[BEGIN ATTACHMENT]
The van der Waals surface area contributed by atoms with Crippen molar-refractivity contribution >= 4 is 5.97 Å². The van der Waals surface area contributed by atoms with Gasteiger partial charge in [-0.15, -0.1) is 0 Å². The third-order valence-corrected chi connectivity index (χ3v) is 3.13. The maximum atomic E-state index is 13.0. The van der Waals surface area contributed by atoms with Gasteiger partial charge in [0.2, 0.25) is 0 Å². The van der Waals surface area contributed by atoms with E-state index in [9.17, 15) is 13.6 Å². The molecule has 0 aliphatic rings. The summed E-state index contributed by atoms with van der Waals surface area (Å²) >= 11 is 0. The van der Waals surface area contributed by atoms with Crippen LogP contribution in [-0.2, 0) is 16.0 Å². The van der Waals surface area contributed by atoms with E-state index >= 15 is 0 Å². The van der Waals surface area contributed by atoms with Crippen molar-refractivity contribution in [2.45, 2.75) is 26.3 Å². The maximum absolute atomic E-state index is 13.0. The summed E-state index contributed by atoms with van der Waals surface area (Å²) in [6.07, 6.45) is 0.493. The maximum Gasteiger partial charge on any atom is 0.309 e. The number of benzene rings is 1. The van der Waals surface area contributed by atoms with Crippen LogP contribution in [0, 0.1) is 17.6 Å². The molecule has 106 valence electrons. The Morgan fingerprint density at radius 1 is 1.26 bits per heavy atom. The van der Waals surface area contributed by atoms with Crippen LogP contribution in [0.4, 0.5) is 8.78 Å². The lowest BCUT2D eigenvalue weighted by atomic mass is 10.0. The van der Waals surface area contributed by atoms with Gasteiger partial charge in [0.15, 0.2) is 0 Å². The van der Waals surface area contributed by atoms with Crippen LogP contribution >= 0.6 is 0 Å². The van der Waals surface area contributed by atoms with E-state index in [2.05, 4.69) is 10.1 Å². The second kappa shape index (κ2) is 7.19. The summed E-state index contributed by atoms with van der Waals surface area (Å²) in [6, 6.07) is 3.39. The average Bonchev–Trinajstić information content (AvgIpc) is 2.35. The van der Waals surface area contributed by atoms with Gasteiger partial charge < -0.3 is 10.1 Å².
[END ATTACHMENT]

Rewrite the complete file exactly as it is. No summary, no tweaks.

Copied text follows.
The van der Waals surface area contributed by atoms with Crippen molar-refractivity contribution >= 4 is 5.97 Å². The van der Waals surface area contributed by atoms with Gasteiger partial charge in [-0.15, -0.1) is 0 Å². The third-order valence-corrected chi connectivity index (χ3v) is 3.13. The maximum atomic E-state index is 13.0. The van der Waals surface area contributed by atoms with Gasteiger partial charge in [0.2, 0.25) is 0 Å². The van der Waals surface area contributed by atoms with E-state index in [9.17, 15) is 13.6 Å². The molecule has 0 aliphatic rings. The summed E-state index contributed by atoms with van der Waals surface area (Å²) >= 11 is 0. The van der Waals surface area contributed by atoms with Crippen LogP contribution in [-0.2, 0) is 16.0 Å². The van der Waals surface area contributed by atoms with E-state index >= 15 is 0 Å². The van der Waals surface area contributed by atoms with Crippen molar-refractivity contribution in [2.45, 2.75) is 26.3 Å². The maximum absolute atomic E-state index is 13.0. The summed E-state index contributed by atoms with van der Waals surface area (Å²) in [6.07, 6.45) is 0.493. The maximum Gasteiger partial charge on any atom is 0.309 e. The number of benzene rings is 1. The van der Waals surface area contributed by atoms with Crippen LogP contribution in [0, 0.1) is 17.6 Å². The molecule has 106 valence electrons. The Morgan fingerprint density at radius 1 is 1.26 bits per heavy atom. The van der Waals surface area contributed by atoms with Crippen LogP contribution in [0.4, 0.5) is 8.78 Å². The lowest BCUT2D eigenvalue weighted by atomic mass is 10.0. The van der Waals surface area contributed by atoms with Gasteiger partial charge in [0.15, 0.2) is 0 Å². The van der Waals surface area contributed by atoms with Crippen LogP contribution >= 0.6 is 0 Å². The van der Waals surface area contributed by atoms with E-state index in [2.05, 4.69) is 10.1 Å². The second kappa shape index (κ2) is 7.19. The summed E-state index contributed by atoms with van der Waals surface area (Å²) in [6, 6.07) is 3.39. The average Bonchev–Trinajstić information content (AvgIpc) is 2.35. The van der Waals surface area contributed by atoms with Gasteiger partial charge < -0.3 is 10.1 Å².